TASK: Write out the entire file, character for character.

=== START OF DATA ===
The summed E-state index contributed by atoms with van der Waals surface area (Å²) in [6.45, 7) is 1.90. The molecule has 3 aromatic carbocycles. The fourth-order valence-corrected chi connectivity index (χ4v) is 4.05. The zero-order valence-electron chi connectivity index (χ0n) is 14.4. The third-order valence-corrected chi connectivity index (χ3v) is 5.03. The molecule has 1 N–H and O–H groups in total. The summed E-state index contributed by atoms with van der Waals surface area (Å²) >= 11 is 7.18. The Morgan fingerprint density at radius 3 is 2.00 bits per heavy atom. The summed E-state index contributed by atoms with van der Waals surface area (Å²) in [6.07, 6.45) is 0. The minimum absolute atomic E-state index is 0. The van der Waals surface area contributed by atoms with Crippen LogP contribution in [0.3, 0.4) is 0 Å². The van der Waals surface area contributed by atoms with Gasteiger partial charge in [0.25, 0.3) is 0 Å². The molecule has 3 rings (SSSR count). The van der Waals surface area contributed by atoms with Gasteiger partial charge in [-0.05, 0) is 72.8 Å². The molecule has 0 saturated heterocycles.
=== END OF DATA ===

The summed E-state index contributed by atoms with van der Waals surface area (Å²) in [6.45, 7) is 1.90. The molecule has 3 aromatic carbocycles. The fourth-order valence-corrected chi connectivity index (χ4v) is 4.05. The zero-order valence-electron chi connectivity index (χ0n) is 14.4. The third-order valence-corrected chi connectivity index (χ3v) is 5.03. The molecule has 1 N–H and O–H groups in total. The summed E-state index contributed by atoms with van der Waals surface area (Å²) >= 11 is 7.18. The Morgan fingerprint density at radius 3 is 2.00 bits per heavy atom. The summed E-state index contributed by atoms with van der Waals surface area (Å²) in [6.07, 6.45) is 0. The minimum absolute atomic E-state index is 0. The van der Waals surface area contributed by atoms with Crippen LogP contribution in [0.3, 0.4) is 0 Å². The van der Waals surface area contributed by atoms with Gasteiger partial charge in [0.25, 0.3) is 0 Å². The molecule has 3 rings (SSSR count). The van der Waals surface area contributed by atoms with Gasteiger partial charge in [-0.05, 0) is 72.8 Å². The molecule has 0 saturated heterocycles.